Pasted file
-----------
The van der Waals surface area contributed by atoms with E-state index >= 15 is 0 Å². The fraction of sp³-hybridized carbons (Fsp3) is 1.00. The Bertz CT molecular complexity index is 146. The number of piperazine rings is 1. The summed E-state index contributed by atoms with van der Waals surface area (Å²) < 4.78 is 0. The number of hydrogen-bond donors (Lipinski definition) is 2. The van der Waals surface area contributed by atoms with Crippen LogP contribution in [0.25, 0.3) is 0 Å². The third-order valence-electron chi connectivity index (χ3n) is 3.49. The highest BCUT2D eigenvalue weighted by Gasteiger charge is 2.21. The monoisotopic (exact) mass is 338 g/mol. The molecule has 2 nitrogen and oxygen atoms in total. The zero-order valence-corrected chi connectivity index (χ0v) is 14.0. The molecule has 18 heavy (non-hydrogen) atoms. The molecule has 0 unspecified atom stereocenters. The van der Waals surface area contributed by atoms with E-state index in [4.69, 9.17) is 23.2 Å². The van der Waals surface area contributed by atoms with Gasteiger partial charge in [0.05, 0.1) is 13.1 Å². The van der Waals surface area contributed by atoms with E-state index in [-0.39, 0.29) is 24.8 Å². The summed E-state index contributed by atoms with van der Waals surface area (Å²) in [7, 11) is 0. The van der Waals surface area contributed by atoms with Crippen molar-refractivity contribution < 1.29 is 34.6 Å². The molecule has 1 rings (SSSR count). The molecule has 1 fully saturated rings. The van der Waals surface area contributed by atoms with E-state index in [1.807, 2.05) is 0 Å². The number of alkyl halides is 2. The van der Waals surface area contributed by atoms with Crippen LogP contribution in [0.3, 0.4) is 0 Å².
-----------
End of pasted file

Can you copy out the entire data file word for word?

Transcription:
The van der Waals surface area contributed by atoms with E-state index >= 15 is 0 Å². The fraction of sp³-hybridized carbons (Fsp3) is 1.00. The Bertz CT molecular complexity index is 146. The number of piperazine rings is 1. The summed E-state index contributed by atoms with van der Waals surface area (Å²) < 4.78 is 0. The number of hydrogen-bond donors (Lipinski definition) is 2. The van der Waals surface area contributed by atoms with Crippen LogP contribution in [0.25, 0.3) is 0 Å². The third-order valence-electron chi connectivity index (χ3n) is 3.49. The highest BCUT2D eigenvalue weighted by Gasteiger charge is 2.21. The monoisotopic (exact) mass is 338 g/mol. The molecule has 2 nitrogen and oxygen atoms in total. The zero-order valence-corrected chi connectivity index (χ0v) is 14.0. The molecule has 18 heavy (non-hydrogen) atoms. The molecule has 0 unspecified atom stereocenters. The van der Waals surface area contributed by atoms with E-state index in [4.69, 9.17) is 23.2 Å². The van der Waals surface area contributed by atoms with Gasteiger partial charge in [0.05, 0.1) is 13.1 Å². The van der Waals surface area contributed by atoms with E-state index in [-0.39, 0.29) is 24.8 Å². The summed E-state index contributed by atoms with van der Waals surface area (Å²) in [7, 11) is 0. The van der Waals surface area contributed by atoms with Crippen molar-refractivity contribution < 1.29 is 34.6 Å². The molecule has 1 rings (SSSR count). The molecule has 1 fully saturated rings. The van der Waals surface area contributed by atoms with E-state index in [1.807, 2.05) is 0 Å². The number of alkyl halides is 2. The van der Waals surface area contributed by atoms with Crippen LogP contribution in [0.3, 0.4) is 0 Å².